As an acknowledged supporter of fingerprints as a science I, like Simon Cole, have the greatest of difficulty with the ‘zero’ or ‘next to zero’ error rate claims made by the FBI and incidentally the SCRO. The article properly raises this issue as being critical to the debate.
Claims of a ‘zero error’ rate do fingerprinting no favours and have no place in forensic science.
The fact that each individual has a unique set of fingerprints in no way leads to the conclusion that all identifications are correct and that ‘zero error rates’ are possible.
As Simon Cole states in the CAC article, “The statement confuses the general potential for individualization with the specific analysis of the evidence in each case.”
As I refer to later the myth of infallibility has had much to do with issues like error rates.
The CAC article also performs a service in highlighting issues like the impact of technology and culture.
“that the relatively recent (in the history of fingerprint comparison) introduction of the AFIS database may, in fact, contribute to erroneous identifications”
Is it so outrageous to suggest that the ability of new technology to bring a limited number of similar reference prints before the expert brings psychological and emotional pressures into play that we have yet to fully understand?
Indeed in highlighting just how many cultural, psychological, technical, emotional factors and political forces are at play when an identification is made the article has done us all a service.
Ongoing research into these factors, particularly in the visual sciences, is proving that sometimes what we see is what we want to see, or feel we should see, and that at an even more subtle level there are unconscious forces acting on our psyche.
Are the questions asked of the FBI unfair or unreasonable?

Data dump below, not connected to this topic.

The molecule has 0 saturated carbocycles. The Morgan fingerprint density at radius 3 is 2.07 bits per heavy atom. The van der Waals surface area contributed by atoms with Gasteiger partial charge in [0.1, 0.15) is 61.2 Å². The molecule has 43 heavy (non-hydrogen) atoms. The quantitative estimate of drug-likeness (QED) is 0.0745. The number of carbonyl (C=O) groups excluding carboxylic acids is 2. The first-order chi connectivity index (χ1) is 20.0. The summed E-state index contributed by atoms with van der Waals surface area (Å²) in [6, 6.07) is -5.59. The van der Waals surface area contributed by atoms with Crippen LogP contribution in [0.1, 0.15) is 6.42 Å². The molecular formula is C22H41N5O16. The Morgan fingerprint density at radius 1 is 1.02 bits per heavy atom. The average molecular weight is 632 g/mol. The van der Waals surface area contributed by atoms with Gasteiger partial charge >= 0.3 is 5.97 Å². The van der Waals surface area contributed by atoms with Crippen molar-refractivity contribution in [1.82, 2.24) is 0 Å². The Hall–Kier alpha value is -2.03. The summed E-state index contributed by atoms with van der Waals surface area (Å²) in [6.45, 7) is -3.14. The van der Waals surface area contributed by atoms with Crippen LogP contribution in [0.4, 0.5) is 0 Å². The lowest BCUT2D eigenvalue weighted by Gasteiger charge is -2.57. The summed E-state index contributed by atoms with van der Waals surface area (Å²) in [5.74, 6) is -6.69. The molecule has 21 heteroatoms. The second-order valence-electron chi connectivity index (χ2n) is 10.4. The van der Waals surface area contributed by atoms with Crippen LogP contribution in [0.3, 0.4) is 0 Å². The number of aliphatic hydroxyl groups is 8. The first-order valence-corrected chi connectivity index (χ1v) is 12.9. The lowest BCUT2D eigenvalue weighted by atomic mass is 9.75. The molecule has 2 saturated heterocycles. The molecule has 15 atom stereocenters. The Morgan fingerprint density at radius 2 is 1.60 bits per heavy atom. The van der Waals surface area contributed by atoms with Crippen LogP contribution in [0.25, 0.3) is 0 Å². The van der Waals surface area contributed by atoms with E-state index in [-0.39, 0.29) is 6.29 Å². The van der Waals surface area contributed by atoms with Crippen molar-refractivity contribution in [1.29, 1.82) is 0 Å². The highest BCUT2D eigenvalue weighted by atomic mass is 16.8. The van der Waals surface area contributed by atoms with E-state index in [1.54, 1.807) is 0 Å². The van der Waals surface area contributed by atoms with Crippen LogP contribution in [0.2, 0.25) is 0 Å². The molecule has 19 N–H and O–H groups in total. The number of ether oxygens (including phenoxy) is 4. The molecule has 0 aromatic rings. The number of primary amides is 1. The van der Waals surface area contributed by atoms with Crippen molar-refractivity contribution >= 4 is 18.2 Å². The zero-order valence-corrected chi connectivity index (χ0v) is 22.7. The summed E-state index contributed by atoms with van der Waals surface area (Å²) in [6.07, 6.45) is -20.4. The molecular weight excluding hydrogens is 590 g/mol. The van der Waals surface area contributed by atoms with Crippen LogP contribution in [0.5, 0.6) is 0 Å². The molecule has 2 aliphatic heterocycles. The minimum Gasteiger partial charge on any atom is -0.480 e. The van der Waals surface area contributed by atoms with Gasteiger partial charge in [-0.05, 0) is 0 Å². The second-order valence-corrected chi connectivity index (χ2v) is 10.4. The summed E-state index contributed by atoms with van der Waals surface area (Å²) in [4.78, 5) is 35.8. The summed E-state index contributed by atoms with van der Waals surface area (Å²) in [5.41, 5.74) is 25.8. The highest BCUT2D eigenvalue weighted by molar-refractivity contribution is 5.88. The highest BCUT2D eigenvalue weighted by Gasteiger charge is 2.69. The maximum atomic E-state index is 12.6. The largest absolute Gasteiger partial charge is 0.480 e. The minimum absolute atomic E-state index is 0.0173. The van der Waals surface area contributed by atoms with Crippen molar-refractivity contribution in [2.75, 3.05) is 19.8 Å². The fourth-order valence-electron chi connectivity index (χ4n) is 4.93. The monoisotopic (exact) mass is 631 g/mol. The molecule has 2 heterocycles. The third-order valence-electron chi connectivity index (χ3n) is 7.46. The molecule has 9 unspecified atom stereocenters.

“We can’t help but wonder how a print that previously was sufficient to make a “100%” identification suddenly loses all its value. Does the fingerprint community have a consensus document that articulates specific criteria that determine” value?” How is it that it suddenly lost all value when the Spanish matched it to another viable suspect? As uncomfortable as these questions may be, they must be addressed.”
As more than one observer has noted the Mayfield case has many disturbing similarities with the Shirley McKie case. The authors could well be speaking of the latter case when they say,
“What is stunning about this case is that apparently four different examiners who were not only well-qualified, but highly experienced, and well-respected within the fingerprint community, apparently made an incorrect identification on the same print.”
It would be interesting to know if any common cultural, psychological, procedural or political factors were at play within the SCRO and FBI that led to the ‘mistakes’. Undoubtedly there are lessons to be learned and only through challenge and debate will they be learned.